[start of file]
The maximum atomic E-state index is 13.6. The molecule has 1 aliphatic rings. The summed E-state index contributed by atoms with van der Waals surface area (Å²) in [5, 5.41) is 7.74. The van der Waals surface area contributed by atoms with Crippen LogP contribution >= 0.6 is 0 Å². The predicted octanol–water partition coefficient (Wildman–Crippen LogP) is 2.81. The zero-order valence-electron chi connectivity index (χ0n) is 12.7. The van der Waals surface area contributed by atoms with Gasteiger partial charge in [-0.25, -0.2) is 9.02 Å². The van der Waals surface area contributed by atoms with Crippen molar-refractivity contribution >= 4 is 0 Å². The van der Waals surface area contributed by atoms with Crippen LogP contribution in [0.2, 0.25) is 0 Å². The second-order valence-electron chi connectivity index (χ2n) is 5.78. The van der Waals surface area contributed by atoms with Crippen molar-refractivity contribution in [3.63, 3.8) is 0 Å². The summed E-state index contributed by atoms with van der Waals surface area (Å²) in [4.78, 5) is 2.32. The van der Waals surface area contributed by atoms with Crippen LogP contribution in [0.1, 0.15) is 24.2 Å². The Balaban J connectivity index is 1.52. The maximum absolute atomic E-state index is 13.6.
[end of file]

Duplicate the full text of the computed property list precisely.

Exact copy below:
The maximum atomic E-state index is 13.6. The molecule has 1 aliphatic rings. The summed E-state index contributed by atoms with van der Waals surface area (Å²) in [5, 5.41) is 7.74. The van der Waals surface area contributed by atoms with Crippen LogP contribution >= 0.6 is 0 Å². The predicted octanol–water partition coefficient (Wildman–Crippen LogP) is 2.81. The zero-order valence-electron chi connectivity index (χ0n) is 12.7. The van der Waals surface area contributed by atoms with Gasteiger partial charge in [-0.25, -0.2) is 9.02 Å². The van der Waals surface area contributed by atoms with Crippen molar-refractivity contribution >= 4 is 0 Å². The van der Waals surface area contributed by atoms with Crippen LogP contribution in [0.2, 0.25) is 0 Å². The second-order valence-electron chi connectivity index (χ2n) is 5.78. The van der Waals surface area contributed by atoms with Crippen molar-refractivity contribution in [3.63, 3.8) is 0 Å². The summed E-state index contributed by atoms with van der Waals surface area (Å²) in [4.78, 5) is 2.32. The van der Waals surface area contributed by atoms with Crippen LogP contribution in [0.1, 0.15) is 24.2 Å². The Balaban J connectivity index is 1.52. The maximum absolute atomic E-state index is 13.6.